Theresa May urges retailers to lift pay standards

Sainsbury's pay

Prime Minister Theresa May has urged retailers to provide competitive wages and bonus schemes for staff amid controversy over changes to workers’ contracts at Sainsbury’s.

The Big 4 retailer is set to move staff on to new contracts in September.

While the new contracts mean Sainsbury’s would become the highest-paying grocer for shopfloor staff on a per-hour basis, the grocer said it would also cut paid breaks, stop premium pay for Sundays and shorten night shift premium hours to 12am-5am.

The backlash that has ensued since are based on allegations that around 13,000 Sainsbury’s staff were to be made worse off, many of whom are long-standing employees.

As part of a campaign spearheaded by Labour’s Siobhain McDonagh, more than 100 cross-party MPs wrote to the PM to complain about Sainsbury’s staff contract changes.

According to the Press Association, May responded by saying she would not intervene, arguing that the government should not “dictate how managers run businesses”.

However, she wrote: “The government believes that it is essential for employers to ensure that their reward packages are competitive, in order to retain and develop their staff.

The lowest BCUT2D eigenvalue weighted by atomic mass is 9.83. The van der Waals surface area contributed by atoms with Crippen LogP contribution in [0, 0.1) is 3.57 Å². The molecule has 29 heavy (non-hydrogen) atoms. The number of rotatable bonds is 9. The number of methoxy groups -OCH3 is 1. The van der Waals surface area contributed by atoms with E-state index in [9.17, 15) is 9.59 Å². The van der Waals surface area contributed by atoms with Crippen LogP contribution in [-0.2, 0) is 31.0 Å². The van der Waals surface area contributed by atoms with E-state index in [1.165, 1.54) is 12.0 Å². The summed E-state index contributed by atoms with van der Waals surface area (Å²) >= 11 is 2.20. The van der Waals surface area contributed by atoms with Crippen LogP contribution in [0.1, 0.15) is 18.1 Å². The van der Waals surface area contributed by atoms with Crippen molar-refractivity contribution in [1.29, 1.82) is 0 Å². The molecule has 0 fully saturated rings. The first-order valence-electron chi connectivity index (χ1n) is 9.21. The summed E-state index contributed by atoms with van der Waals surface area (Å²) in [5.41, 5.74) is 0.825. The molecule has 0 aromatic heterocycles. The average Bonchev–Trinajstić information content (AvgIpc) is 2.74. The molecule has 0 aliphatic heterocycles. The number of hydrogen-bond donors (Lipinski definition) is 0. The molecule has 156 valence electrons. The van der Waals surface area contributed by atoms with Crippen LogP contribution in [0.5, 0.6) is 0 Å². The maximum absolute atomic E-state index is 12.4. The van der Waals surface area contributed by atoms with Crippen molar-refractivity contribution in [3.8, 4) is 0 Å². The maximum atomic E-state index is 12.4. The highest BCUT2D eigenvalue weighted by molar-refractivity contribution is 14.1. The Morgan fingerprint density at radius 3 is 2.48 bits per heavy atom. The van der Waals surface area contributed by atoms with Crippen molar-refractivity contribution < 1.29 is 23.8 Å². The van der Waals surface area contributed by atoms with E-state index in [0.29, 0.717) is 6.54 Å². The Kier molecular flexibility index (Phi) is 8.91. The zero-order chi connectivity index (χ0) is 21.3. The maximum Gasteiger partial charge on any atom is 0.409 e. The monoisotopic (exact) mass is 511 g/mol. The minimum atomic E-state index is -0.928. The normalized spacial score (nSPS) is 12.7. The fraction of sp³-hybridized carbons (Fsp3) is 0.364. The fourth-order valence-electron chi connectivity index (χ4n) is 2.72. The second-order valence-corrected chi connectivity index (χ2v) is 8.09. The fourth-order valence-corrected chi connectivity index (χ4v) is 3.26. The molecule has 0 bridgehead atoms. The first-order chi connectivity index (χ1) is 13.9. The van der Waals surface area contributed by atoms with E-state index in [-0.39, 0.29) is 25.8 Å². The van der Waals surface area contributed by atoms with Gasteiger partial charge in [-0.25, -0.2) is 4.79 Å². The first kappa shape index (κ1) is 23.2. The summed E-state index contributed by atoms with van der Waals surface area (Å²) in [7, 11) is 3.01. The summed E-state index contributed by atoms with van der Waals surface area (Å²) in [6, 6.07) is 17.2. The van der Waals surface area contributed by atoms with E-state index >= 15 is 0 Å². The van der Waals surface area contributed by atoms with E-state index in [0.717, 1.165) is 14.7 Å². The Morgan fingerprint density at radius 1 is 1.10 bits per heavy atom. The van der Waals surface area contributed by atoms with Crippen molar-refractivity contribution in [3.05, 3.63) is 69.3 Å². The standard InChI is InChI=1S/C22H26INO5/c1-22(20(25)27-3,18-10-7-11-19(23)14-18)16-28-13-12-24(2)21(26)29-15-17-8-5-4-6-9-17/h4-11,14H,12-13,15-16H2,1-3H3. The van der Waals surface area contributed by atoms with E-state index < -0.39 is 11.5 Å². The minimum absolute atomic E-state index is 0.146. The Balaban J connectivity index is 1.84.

“This includes the payment of wages above the statutory minima and the provision of additional benefits where this is affordable.”

May added that she welcomed Sainsbury’s concessions following staff consultation, including a higher pay rate for workers in London and higher pay for drivers and staff on unsociable hours.

McDonagh is now urging MPs to help her deliver an online petition to Sainsbury’s London headquarters on June 26.

Several large retailers have modified staff contracts in a bid to save money following the introduction of the National Living Wage.

Waitrose, Morrisons, John Lewis, Marks & Spencer and B&Q have all faced criticism over new contracts, with many cutting paid breaks as part of the changes.

“We’re pleased the Prime Minister references in her letter that all workers should take home a fair wage,” a Sainsbury’s spokeswoman said.

“This is the driving force behind our plans, which will result in one fair and consistent contract for all Sainsbury’s store colleagues.

“At present we have colleagues working side by side in stores every day, carrying out the same role but being paid different amounts and that’s not fair.”

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